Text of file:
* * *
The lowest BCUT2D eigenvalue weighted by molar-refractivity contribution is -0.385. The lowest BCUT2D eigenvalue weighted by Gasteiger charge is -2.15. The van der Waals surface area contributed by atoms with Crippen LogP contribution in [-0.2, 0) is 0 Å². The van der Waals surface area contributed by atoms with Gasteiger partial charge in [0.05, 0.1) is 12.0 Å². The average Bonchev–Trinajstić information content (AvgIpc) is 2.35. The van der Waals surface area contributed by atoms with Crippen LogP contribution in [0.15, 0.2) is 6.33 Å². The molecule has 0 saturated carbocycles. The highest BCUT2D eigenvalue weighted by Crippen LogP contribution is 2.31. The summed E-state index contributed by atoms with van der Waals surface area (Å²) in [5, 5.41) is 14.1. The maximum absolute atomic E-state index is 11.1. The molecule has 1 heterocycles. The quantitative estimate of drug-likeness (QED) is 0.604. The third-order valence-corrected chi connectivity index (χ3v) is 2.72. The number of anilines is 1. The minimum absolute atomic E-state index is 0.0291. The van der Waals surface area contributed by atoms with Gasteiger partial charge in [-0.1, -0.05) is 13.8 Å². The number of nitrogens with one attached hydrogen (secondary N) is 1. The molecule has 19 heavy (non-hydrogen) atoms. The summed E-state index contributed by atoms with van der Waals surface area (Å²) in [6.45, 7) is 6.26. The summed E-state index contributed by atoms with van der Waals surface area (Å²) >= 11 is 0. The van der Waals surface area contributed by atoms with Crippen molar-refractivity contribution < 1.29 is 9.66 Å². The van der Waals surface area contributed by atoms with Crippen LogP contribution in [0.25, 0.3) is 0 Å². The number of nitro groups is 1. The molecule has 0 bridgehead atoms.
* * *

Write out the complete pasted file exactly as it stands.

The lowest BCUT2D eigenvalue weighted by molar-refractivity contribution is -0.385. The lowest BCUT2D eigenvalue weighted by Gasteiger charge is -2.15. The van der Waals surface area contributed by atoms with Crippen LogP contribution in [-0.2, 0) is 0 Å². The van der Waals surface area contributed by atoms with Gasteiger partial charge in [0.05, 0.1) is 12.0 Å². The average Bonchev–Trinajstić information content (AvgIpc) is 2.35. The van der Waals surface area contributed by atoms with Crippen LogP contribution in [0.15, 0.2) is 6.33 Å². The molecule has 0 saturated carbocycles. The highest BCUT2D eigenvalue weighted by Crippen LogP contribution is 2.31. The summed E-state index contributed by atoms with van der Waals surface area (Å²) in [5, 5.41) is 14.1. The maximum absolute atomic E-state index is 11.1. The molecule has 1 heterocycles. The quantitative estimate of drug-likeness (QED) is 0.604. The third-order valence-corrected chi connectivity index (χ3v) is 2.72. The number of anilines is 1. The minimum absolute atomic E-state index is 0.0291. The van der Waals surface area contributed by atoms with Gasteiger partial charge in [-0.1, -0.05) is 13.8 Å². The number of nitrogens with one attached hydrogen (secondary N) is 1. The molecule has 19 heavy (non-hydrogen) atoms. The summed E-state index contributed by atoms with van der Waals surface area (Å²) in [6.45, 7) is 6.26. The summed E-state index contributed by atoms with van der Waals surface area (Å²) >= 11 is 0. The van der Waals surface area contributed by atoms with Crippen molar-refractivity contribution < 1.29 is 9.66 Å². The van der Waals surface area contributed by atoms with Crippen LogP contribution in [0.25, 0.3) is 0 Å². The number of nitro groups is 1. The molecule has 0 bridgehead atoms.